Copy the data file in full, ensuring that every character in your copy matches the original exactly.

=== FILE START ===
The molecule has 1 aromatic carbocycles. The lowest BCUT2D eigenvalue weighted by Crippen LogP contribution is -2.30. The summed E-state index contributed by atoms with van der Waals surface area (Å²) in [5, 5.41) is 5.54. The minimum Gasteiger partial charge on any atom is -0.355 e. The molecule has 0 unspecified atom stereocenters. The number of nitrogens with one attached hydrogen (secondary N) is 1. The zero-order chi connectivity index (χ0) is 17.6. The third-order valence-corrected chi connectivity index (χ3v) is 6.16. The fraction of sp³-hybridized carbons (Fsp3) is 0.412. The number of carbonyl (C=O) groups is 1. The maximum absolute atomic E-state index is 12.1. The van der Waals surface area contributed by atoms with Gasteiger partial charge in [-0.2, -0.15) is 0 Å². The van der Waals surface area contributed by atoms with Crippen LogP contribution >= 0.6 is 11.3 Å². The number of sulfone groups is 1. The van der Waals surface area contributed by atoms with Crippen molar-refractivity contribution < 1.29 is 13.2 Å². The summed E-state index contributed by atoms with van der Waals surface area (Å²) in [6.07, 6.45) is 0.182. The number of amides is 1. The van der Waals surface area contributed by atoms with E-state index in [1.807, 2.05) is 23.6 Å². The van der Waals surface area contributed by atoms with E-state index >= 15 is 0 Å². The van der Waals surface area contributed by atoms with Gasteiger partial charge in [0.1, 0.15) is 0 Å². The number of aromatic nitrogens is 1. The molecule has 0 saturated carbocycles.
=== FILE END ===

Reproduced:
The molecule has 1 aromatic carbocycles. The lowest BCUT2D eigenvalue weighted by Crippen LogP contribution is -2.30. The summed E-state index contributed by atoms with van der Waals surface area (Å²) in [5, 5.41) is 5.54. The minimum Gasteiger partial charge on any atom is -0.355 e. The molecule has 0 unspecified atom stereocenters. The number of nitrogens with one attached hydrogen (secondary N) is 1. The zero-order chi connectivity index (χ0) is 17.6. The third-order valence-corrected chi connectivity index (χ3v) is 6.16. The fraction of sp³-hybridized carbons (Fsp3) is 0.412. The number of carbonyl (C=O) groups is 1. The maximum absolute atomic E-state index is 12.1. The van der Waals surface area contributed by atoms with Gasteiger partial charge in [-0.2, -0.15) is 0 Å². The van der Waals surface area contributed by atoms with Crippen LogP contribution >= 0.6 is 11.3 Å². The number of sulfone groups is 1. The van der Waals surface area contributed by atoms with Crippen molar-refractivity contribution < 1.29 is 13.2 Å². The summed E-state index contributed by atoms with van der Waals surface area (Å²) in [6.07, 6.45) is 0.182. The number of amides is 1. The van der Waals surface area contributed by atoms with E-state index in [1.807, 2.05) is 23.6 Å². The van der Waals surface area contributed by atoms with E-state index >= 15 is 0 Å². The van der Waals surface area contributed by atoms with Gasteiger partial charge in [0.1, 0.15) is 0 Å². The number of aromatic nitrogens is 1. The molecule has 0 saturated carbocycles.